News

Publications

You can find my Google Scholar profile here.

  Journal articles

  Conference papers

Code & Data

  Software packages

  • TensorLy - Tensor operators and decompositions in Python

    Tensor methods are gaining increasing traction in machine learning. However, there are scant to no resources available to perform tensor learning and decomposition in Python. To answer this need we developed TensorLy. TensorLy is a state of the art general purpose library for tensor learning. Written in Python, it aims at following the same standard adopted by the main projects of the Python scientific community and fully integrating with these. It allows for fast and straightforward tensor decomposition and learning and comes with exhaustive tests, thorough documentation and minimal dependencies. It can be easily extended and its BSD licence makes it suitable for both academic and commercial applications.

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  • Discriminant Incoherent Component Analysis (Matlab)

    This software package contains a Matlab implementation of the solver introduced in Discriminant Incoherent Component Analysis, IEEE Transactions on Image Processing, 2016, for recovering class-specific incoherent components from (visual) data contaminated by noise of large magnitude.

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  • Sparse Low-Rank Representation (Matlab)

    This software package contains a Matlab implementation of the solver introduced in Music genre classification via joint sparse low-rank representation of audio features IEEE/ACM Trans. Audio, Speech, and Language Processing, 2014 for recovering a joint sparse low-rank representation from union of subspaces.

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  Datasets

  • SEWA Database

    The SEWA Database contains recordings of 408 people watching various advertisements and discussing them via a video-chat software. The recorded subjects are from six different cultural backgrounds: British, German, Hungarian, Greek, Serbian, and Chinese, 50-50 male-female ratio, with at least 6 subjects per culture in each age group 20+, 30+, 40+, 50+, 60+. The dyadic interactions are always in the native language and between people who know each other well or very well (including 70+ couples married for over 20 years). All dyadic interactions are transcribed.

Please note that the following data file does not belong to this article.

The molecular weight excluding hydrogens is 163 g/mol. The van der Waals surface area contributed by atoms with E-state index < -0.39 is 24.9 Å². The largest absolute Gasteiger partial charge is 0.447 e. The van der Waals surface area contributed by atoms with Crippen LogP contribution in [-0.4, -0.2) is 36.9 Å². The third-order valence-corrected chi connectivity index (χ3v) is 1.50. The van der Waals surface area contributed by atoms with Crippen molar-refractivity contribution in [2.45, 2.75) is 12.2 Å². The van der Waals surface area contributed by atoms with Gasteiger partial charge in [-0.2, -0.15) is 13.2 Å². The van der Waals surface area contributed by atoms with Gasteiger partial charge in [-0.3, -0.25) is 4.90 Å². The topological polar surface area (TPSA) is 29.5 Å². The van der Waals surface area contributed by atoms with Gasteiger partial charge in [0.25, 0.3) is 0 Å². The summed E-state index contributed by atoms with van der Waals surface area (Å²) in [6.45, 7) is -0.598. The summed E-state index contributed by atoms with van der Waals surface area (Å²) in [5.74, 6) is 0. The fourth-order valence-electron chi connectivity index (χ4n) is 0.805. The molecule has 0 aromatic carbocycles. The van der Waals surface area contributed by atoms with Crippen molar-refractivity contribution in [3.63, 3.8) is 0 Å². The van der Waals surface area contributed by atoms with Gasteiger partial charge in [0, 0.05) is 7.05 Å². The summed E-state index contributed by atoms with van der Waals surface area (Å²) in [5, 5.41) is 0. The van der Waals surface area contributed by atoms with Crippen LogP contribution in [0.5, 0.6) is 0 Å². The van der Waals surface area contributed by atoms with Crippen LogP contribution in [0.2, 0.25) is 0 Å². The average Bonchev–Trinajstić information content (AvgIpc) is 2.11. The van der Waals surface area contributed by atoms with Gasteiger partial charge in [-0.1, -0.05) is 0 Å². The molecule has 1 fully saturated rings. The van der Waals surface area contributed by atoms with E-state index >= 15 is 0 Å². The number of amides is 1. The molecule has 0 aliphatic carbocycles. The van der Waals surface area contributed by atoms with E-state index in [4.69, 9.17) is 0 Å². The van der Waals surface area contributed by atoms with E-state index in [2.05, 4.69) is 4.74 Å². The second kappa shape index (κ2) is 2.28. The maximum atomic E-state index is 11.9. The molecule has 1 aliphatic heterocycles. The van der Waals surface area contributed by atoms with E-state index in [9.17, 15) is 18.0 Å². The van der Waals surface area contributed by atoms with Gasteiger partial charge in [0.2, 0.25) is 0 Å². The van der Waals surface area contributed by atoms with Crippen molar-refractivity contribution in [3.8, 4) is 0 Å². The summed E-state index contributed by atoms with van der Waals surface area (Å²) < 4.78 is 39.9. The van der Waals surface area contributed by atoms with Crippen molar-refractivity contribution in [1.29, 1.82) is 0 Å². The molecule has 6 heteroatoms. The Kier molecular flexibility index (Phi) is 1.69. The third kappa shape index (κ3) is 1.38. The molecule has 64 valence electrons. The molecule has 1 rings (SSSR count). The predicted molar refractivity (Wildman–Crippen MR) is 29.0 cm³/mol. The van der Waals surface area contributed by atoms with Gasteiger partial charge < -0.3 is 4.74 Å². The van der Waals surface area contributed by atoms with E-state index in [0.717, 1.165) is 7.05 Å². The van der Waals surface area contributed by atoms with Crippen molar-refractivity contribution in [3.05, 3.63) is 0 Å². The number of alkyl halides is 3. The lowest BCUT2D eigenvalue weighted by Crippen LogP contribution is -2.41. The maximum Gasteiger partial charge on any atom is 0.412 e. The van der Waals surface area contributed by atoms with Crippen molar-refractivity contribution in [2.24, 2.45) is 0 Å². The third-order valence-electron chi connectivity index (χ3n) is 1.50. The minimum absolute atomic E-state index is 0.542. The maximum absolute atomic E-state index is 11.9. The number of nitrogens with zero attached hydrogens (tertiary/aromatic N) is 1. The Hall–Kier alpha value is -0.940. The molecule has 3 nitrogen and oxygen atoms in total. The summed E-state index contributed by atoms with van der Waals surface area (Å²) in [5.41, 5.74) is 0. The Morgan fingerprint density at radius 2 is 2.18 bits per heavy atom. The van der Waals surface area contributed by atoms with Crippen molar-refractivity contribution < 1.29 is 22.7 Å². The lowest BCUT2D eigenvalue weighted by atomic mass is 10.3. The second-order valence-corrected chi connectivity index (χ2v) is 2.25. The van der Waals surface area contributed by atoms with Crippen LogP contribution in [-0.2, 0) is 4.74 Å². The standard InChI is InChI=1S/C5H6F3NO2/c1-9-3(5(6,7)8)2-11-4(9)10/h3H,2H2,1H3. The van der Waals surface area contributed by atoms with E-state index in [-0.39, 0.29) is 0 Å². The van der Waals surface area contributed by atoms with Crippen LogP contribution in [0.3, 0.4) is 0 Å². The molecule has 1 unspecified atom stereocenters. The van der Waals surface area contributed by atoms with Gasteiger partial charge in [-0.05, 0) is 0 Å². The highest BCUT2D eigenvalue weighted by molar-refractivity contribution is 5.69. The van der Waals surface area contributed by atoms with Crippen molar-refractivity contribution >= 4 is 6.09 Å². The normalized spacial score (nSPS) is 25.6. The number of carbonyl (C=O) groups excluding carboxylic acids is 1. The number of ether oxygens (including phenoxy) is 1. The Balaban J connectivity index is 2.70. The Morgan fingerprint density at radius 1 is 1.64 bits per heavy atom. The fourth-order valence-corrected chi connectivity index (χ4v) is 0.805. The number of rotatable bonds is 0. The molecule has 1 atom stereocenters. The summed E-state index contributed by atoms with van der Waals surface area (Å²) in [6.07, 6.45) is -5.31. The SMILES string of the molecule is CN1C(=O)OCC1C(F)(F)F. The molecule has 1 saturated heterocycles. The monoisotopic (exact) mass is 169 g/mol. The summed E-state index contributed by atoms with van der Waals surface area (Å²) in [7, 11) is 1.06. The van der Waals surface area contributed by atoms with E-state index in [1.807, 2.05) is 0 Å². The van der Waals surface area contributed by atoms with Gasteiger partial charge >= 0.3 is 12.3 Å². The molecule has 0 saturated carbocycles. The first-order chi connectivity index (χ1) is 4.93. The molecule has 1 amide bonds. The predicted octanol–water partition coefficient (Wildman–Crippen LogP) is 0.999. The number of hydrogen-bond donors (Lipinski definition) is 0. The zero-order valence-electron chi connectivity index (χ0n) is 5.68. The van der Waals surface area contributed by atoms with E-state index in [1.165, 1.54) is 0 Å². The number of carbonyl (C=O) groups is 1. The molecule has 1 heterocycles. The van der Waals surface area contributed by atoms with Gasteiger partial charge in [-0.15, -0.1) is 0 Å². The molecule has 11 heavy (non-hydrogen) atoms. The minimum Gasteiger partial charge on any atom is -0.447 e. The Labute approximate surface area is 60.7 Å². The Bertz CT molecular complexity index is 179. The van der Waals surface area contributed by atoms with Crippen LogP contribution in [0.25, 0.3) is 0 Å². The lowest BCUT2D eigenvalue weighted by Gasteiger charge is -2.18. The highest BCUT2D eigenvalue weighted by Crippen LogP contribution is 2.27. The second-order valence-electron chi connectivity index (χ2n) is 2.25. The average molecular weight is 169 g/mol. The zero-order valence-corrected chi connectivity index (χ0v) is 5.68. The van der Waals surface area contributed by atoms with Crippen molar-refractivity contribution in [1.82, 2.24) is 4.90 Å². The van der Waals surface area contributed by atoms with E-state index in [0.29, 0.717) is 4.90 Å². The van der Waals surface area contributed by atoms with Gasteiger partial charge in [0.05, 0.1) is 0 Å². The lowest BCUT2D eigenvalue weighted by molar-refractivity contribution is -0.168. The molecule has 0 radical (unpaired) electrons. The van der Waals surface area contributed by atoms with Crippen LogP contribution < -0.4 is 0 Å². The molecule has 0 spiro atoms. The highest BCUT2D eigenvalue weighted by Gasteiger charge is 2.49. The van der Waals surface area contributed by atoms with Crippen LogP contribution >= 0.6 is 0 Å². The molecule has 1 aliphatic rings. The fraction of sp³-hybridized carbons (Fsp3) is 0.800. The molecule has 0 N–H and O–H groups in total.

The annotations include: facial landmark tracking, AUs (AU1, AU2, AU4, AU12, AU17), head gestures (nod and shake), hand gestures, mimicry, continous annotations of valance and arousal, and continuous annotations of liking. This is the largest and the richest DB of human conversational and emotional behaviour that has been released so far.

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  • The Conflict Escalation Resolution (CONFER) Database

    The Conflict Escalation Resolution (CONFER) Database is a collection of audio-visual recordings of naturalistic interactions from televised political debates suitable for the investigation of conflict behavior in dyadic interactions. It contains 120 audio-visual episodes in Greek language extracted from a total of 27 TV broadcasts, with total duration of approximately 142 minutes and a total number of 54 subjects (43 male, 11 female). The dataset is split into 2 sets which consist of recordings containing interactions that involve two or three participants, respectively. All 120 clips have been annotated by 10 experts in terms of continuous conflict intensity.

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Contact

Email

i.panagakis[ at ]imperial.ac.uk
y.panagakis[ at ]mdx.ac.uk

ICL Office

Department of Computing,
Imperial College London,
180 Queen's Gate,
Room 317, Huxley Building,
London SW7 2AZ, UK

MDX Office

Computer Science Department,
Middlesex University,
The Burroughs, Hendon,
London NW4 4BT, UK

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